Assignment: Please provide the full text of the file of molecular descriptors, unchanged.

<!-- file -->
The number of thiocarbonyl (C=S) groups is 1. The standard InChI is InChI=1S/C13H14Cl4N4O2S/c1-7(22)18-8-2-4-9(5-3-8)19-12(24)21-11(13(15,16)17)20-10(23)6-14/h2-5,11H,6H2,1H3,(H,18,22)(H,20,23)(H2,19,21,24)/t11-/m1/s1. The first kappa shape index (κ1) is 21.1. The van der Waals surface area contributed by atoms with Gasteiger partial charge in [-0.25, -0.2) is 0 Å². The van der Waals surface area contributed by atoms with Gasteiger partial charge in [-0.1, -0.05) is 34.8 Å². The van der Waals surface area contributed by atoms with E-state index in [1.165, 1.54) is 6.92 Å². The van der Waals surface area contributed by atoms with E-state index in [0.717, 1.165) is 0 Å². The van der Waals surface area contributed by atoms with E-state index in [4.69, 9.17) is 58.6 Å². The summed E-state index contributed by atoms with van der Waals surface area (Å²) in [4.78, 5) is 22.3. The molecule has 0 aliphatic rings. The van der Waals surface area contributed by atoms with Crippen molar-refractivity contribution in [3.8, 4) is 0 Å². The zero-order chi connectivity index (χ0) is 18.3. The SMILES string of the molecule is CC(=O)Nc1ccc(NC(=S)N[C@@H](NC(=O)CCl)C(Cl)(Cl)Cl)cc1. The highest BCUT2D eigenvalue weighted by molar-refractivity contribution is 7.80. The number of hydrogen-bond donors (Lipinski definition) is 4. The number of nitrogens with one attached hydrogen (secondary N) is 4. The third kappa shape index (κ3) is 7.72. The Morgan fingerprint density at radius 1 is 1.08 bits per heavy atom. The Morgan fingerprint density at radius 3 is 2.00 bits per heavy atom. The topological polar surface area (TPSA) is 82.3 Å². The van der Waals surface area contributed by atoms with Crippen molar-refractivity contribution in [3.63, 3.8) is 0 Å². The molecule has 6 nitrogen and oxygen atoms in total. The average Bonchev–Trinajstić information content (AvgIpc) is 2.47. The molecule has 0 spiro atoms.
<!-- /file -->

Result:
The number of thiocarbonyl (C=S) groups is 1. The standard InChI is InChI=1S/C13H14Cl4N4O2S/c1-7(22)18-8-2-4-9(5-3-8)19-12(24)21-11(13(15,16)17)20-10(23)6-14/h2-5,11H,6H2,1H3,(H,18,22)(H,20,23)(H2,19,21,24)/t11-/m1/s1. The first kappa shape index (κ1) is 21.1. The van der Waals surface area contributed by atoms with Gasteiger partial charge in [-0.25, -0.2) is 0 Å². The van der Waals surface area contributed by atoms with Gasteiger partial charge in [-0.1, -0.05) is 34.8 Å². The van der Waals surface area contributed by atoms with E-state index in [1.165, 1.54) is 6.92 Å². The van der Waals surface area contributed by atoms with E-state index in [0.717, 1.165) is 0 Å². The van der Waals surface area contributed by atoms with E-state index in [4.69, 9.17) is 58.6 Å². The summed E-state index contributed by atoms with van der Waals surface area (Å²) in [4.78, 5) is 22.3. The molecule has 0 aliphatic rings. The van der Waals surface area contributed by atoms with Crippen molar-refractivity contribution in [3.8, 4) is 0 Å². The zero-order chi connectivity index (χ0) is 18.3. The SMILES string of the molecule is CC(=O)Nc1ccc(NC(=S)N[C@@H](NC(=O)CCl)C(Cl)(Cl)Cl)cc1. The highest BCUT2D eigenvalue weighted by molar-refractivity contribution is 7.80. The number of hydrogen-bond donors (Lipinski definition) is 4. The number of nitrogens with one attached hydrogen (secondary N) is 4. The third kappa shape index (κ3) is 7.72. The Morgan fingerprint density at radius 1 is 1.08 bits per heavy atom. The Morgan fingerprint density at radius 3 is 2.00 bits per heavy atom. The topological polar surface area (TPSA) is 82.3 Å². The van der Waals surface area contributed by atoms with Crippen molar-refractivity contribution in [3.63, 3.8) is 0 Å². The molecule has 6 nitrogen and oxygen atoms in total. The average Bonchev–Trinajstić information content (AvgIpc) is 2.47. The molecule has 0 spiro atoms.